The film is lovingly shot, and accompanied by a hauntingly beautiful soundtrack, made up partly of classical music performed by the film’s subject. Lingering, atmospheric shots of the projects where Dimka lives with his parents, as well as a rather seedy section of Los Angeles where he and Campbell stay during a visit, show the filmmaker’s appreciation for the beauty to be found in the ordinary. Despite the fact that she appears in almost every scene, Campbell filmed all of the footage herself, often by setting a camera on a surface somewhere so that she could capture her own interactions with her close friend. This less intrusive approach, without the addition of a crew, provides for an intimate and personal look at Dimka and his everyday life.
Like Dimka’s slowly evolving views of who he really is, the two friends’ relationship is also ambiguous and subject to change. He sees her as his ideal of female aesthetics (at least “99.9 percent”), but also seems to view her as a potential romantic partner — maybe. There’s nothing clearcut in either Dimka’s identity or in the friendship between filmmaker and subject. Which is fine — the ambiguity of the film is part of its appeal. Campbell didn’t set out to explore gender or sexual identity. We never even know Dimka’s sexual orientation. Is he … straight? Bi? Asexual? Some combination? The film provides not so much an education as an exploration of how gender is not at all a black-and-white proposition, but a study in the innumerable shades of gray.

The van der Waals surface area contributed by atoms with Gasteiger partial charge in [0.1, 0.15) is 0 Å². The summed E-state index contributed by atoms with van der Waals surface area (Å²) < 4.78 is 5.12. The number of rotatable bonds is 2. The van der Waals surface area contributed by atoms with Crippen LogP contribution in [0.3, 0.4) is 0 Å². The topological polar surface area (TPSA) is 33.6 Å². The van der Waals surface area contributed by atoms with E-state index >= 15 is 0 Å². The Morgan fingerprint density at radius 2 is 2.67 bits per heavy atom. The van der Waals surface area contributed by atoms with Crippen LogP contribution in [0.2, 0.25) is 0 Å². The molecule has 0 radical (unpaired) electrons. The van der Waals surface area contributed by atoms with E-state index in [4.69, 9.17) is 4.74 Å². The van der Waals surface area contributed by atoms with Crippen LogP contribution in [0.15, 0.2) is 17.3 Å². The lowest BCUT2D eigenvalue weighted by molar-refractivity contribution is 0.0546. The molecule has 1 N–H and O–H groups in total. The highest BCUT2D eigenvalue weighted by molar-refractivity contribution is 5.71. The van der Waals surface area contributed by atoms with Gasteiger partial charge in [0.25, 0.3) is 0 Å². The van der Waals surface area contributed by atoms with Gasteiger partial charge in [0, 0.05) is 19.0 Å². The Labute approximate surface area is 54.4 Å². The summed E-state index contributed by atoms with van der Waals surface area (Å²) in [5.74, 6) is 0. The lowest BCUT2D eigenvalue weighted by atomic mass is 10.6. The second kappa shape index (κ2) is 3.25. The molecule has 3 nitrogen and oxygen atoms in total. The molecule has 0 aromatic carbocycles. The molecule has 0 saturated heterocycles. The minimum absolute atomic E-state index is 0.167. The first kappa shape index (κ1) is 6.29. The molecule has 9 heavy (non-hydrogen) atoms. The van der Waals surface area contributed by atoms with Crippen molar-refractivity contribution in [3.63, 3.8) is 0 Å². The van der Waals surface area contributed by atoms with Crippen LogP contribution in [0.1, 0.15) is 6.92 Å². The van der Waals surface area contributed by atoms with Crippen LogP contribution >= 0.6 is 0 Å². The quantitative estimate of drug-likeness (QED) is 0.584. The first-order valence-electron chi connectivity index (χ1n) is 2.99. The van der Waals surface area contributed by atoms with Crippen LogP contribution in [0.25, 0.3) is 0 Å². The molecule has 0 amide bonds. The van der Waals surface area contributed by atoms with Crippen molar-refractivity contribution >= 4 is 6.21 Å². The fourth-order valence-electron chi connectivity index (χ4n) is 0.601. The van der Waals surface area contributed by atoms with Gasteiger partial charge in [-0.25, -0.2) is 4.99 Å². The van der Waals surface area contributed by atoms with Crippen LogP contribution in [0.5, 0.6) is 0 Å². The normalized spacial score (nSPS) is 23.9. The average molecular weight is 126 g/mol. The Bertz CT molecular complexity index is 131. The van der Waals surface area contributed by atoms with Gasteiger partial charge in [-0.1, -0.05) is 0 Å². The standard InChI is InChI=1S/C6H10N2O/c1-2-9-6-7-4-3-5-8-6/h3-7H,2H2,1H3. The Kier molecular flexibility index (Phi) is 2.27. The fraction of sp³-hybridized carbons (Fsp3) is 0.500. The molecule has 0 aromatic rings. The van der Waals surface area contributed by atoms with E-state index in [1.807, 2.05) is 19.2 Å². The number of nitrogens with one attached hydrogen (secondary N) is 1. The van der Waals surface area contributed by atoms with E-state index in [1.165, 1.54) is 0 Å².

Campbell’s previous full-length documentaries (“House of Bones” and “Monsieur Le Président”) were similarly based on subjects that she was intimately familiar with. The filmmaker tends not so much to seek out material for examination, but to capture the people and things that she has experienced during her journey through life. Campbell met Dimka while both were attending a Russian film festival, and the two developed a close friendship over time. She was in a position to capture someone else’s life journey in real time with brutal honesty. In the end, Campbell even reveals something very personal about herself, showing that she was as willing to expose herself to scrutiny as was her subject.
“I wanted to capture Dimka fully, and also let the audience swim in their own murky sense of gender — what it is and what it may not be,” Campbell said in a recent interview. “This person is so beautiful and so amazing. I just kept filming. I didn’t even think it would become a project. I just wanted to be there.”
With no agenda in mind when she undertook the filming, Campbell has managed to capture a truly honest look at a vibrant, unique individual, one full of contradictions.
The film is by no means intended to be a thorough dissection of its subject. Instead, “Dimka” is a lovely tone poem of a portrait of a very human, human being — flaws and all.
“Dimka” is available to watch at the M.V. Film Center on Friday, May 7, at 7:30 pm, or online during the SPECTRUM Film Festival. For details, visit mvfilmsociety.com/2021/04/spectrum-2021-dimka.